Barry White Biography
- Born: 12-09-1944
- Died: 04-07-2003
- Birth Place: Galveston, Texas, USA
Barry White Biography
Barry White was born into a musical family and grew up singing in a gospel choir alongside his mother. As a child he also taught himself to play the piano.
When Barry was 10-years-old, the White family moved from Texas to South Central Los Angeles, where Barry unfortunately became involved with the city’s notorious gang culture. At the age of just 17, he was jailed for four months for stealing $30,000-worth of Cadillac car tyres. But whilst in prison, he heard a recording of Elvis Presley singing 'It’s Now or Never' on the radio, which he later claimed helped him turn his life around. Once Barry left prison, his passion for music helped him to overcome the temptation to return to a life of crime.
Barry made his musical debut whilst he was still a child. At the age of 11, he played the piano on record called 'Goodnight My Love' by Jesse Bevin. Barry went on to make his first vocal recording a few years later at the age of sixteen, when he recorded a song called 'Little Girl' on a local Los Angeles label called Lummtone Records, where he was accompanied by a group called The Upfronts. Barry’s talent soon began to be recognised more widely and as the music explosion of the Sixties began to gather momentum, he started to work with a bigger range of recording labels in and around Los Angeles.
Barry soon landed a position doing A&R for Bob Keane, who previously produced Sam Cooke’s music. Keane owned and ran a group of record labels which included Del-Fi, Mustang and Bronco; in the mid-60s, Keane’s Mustang label was doing particularly well, notably with a group called the Bobby Fuller Four. Keane hired Barry to do A&R for the whole spread of labels, for which he was paid the princely sum of 40 dollars per week. During this period, Barry also formed a close friendship with Larry Nunes, who became his mentor and adviser.
Barry’s big break came when he was enlisted to perform backing vocals for a talented girl band, which later came to be known as Love Unlimited. Interestingly, the lead singer of the group was Glodean James, who would later become Barry’s second wife. Love Unlimited sought to imitate the success of Tamla Motown’s girl group The Supremes, and Barry stayed with the group for the next two years, whilst they perfected their act. The girls rehearsed tirelessly with Barry, who’d also tried his hand at writing songs for the girls to sing. During this period, he wrote 'Walkin’ In The Rain (With The One I Love)', which was reportedly inspired by conversations with Glodean James; the song was a great success and made it into the Top 20, when it was later released. On the advice of Larry Nunes, the girls signed to the Uni label, which was owned by RCA. However, Barry soon became disenchanted with Uni and began working with a male singer instead.
During this period, he also worked hard on his own solo demo tracks, and eventually he produced three tracks of himself singing and playing the piano. He took the tracks to Larry Nunes, who was wildly enthusiastic about the tracks, and eventually helped Barry to secure a recording contract with 20th Century records. The demo tracks formed the basis of Barry’s first album, which was called 'I’ve Got So Much To Give', and included the hit song 'I’m Gonna Love You Just A Little More Baby'. He managed to secure his release from Uni for Love Unlimited, who then joined him at 20th Century Records. Barry dubbed his group the Love Unlimited Orchestra and the rest is musical history. The single 'Love’s Theme' went to number One in the pop charts and sold over a million copies; it went on to become a smash hit all over the world, earning him a BMI award, with final sales totaling in excess of three million records.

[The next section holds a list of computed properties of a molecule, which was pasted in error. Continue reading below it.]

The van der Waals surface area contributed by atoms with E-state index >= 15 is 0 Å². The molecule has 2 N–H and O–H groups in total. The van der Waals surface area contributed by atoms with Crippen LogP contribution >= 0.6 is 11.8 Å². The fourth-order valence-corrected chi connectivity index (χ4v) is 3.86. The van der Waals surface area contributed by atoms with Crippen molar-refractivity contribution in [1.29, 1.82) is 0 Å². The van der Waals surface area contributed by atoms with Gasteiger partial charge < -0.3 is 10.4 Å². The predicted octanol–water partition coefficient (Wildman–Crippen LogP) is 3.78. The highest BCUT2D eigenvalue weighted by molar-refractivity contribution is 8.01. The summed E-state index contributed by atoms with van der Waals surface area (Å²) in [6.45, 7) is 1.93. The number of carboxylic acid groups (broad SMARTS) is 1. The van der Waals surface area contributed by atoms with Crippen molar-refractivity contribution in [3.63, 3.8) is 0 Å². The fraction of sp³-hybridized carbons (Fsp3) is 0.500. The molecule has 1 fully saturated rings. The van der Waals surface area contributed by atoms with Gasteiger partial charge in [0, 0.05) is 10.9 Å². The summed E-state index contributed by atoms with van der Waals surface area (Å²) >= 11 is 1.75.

Barry’s deep velvety voice was his greatest asset and, throughout his career, he also undertook work as a voice actor. His voice was featured in several episodes of 'The Simpsons', including the famous 'Whacking Day' sequence. Here, Barry used his deep bass voice played though speakers on the ground, in order to attract snakes. He was also offered the opportunity to do the voice for the part of Chef in the cartoon series 'South Park' but turned it down on religious grounds; Barry was a highly devout Christian and said that he was uncomfortable with the irreverent humour of South Park. The South Park part Barry rejected eventually went to Isaac Hayes.
Barry’s music was also frequently alluded to in the 1990s hit TV series, 'Ally McBeal', where the character of John Cage (played by actor Peter McNichol) would hear the song 'You’re My First, My Last, My Everything' sung by Barry inside his head, whenever he wanted to give his confidence a boost. This TV exposure helped to revitalise Barry’s career and he even made a guest appearance in the show.
Sadly, ill health brought Barry’s life and career to a premature close. Throughout his life, he struggled to keep his weight problem under control, as this had led to chronically high blood pressure. Sadly, in the autumn of 2002, he was diagnosed with renal failure, and began receiving dialysis. He subsequently suffered a stroke in May 2003, which caused him to withdraw from public life. Barry White died on 4 July, 2003 at the Cedars-Sinai Medical Centre in Los Angeles; he was 58-years-old. Following his death, his great friend and fellow singing star Luciano Pavarotti gave an interview in which he said that Barry would be sorely missed.